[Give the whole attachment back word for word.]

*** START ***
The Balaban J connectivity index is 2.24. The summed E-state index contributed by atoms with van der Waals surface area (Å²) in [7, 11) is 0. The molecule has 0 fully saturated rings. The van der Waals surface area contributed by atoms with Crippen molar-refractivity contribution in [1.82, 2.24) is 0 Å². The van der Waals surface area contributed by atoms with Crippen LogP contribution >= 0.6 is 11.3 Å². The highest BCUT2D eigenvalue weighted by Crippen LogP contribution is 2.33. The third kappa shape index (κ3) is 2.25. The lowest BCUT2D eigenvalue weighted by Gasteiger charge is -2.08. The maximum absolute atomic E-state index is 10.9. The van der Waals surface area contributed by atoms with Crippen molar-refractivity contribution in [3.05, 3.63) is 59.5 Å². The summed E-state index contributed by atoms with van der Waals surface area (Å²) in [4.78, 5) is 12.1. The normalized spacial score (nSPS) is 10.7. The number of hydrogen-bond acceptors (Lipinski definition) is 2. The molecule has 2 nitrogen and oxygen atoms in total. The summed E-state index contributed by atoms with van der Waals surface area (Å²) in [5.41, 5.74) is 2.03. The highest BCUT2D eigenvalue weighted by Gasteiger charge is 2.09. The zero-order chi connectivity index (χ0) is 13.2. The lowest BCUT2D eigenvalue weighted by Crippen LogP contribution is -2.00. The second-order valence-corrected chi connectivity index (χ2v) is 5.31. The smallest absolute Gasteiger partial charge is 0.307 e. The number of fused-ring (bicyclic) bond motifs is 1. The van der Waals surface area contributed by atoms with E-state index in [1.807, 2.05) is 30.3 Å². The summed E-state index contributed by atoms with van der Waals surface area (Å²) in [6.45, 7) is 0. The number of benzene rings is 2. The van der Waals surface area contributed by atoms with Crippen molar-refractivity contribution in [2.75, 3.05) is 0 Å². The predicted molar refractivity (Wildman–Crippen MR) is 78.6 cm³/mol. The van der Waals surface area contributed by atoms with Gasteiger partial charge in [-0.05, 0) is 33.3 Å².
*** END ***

The Balaban J connectivity index is 2.24. The summed E-state index contributed by atoms with van der Waals surface area (Å²) in [7, 11) is 0. The molecule has 0 fully saturated rings. The van der Waals surface area contributed by atoms with Crippen molar-refractivity contribution in [1.82, 2.24) is 0 Å². The van der Waals surface area contributed by atoms with Crippen LogP contribution >= 0.6 is 11.3 Å². The highest BCUT2D eigenvalue weighted by Crippen LogP contribution is 2.33. The third kappa shape index (κ3) is 2.25. The lowest BCUT2D eigenvalue weighted by Gasteiger charge is -2.08. The maximum absolute atomic E-state index is 10.9. The van der Waals surface area contributed by atoms with Crippen molar-refractivity contribution in [3.05, 3.63) is 59.5 Å². The summed E-state index contributed by atoms with van der Waals surface area (Å²) in [4.78, 5) is 12.1. The normalized spacial score (nSPS) is 10.7. The number of hydrogen-bond acceptors (Lipinski definition) is 2. The molecule has 2 nitrogen and oxygen atoms in total. The summed E-state index contributed by atoms with van der Waals surface area (Å²) in [5.41, 5.74) is 2.03. The highest BCUT2D eigenvalue weighted by Gasteiger charge is 2.09. The zero-order chi connectivity index (χ0) is 13.2. The lowest BCUT2D eigenvalue weighted by Crippen LogP contribution is -2.00. The second-order valence-corrected chi connectivity index (χ2v) is 5.31. The smallest absolute Gasteiger partial charge is 0.307 e. The number of fused-ring (bicyclic) bond motifs is 1. The van der Waals surface area contributed by atoms with E-state index in [1.807, 2.05) is 30.3 Å². The summed E-state index contributed by atoms with van der Waals surface area (Å²) in [6.45, 7) is 0. The number of benzene rings is 2. The van der Waals surface area contributed by atoms with Crippen molar-refractivity contribution in [2.75, 3.05) is 0 Å². The predicted molar refractivity (Wildman–Crippen MR) is 78.6 cm³/mol. The van der Waals surface area contributed by atoms with Gasteiger partial charge in [-0.05, 0) is 33.3 Å².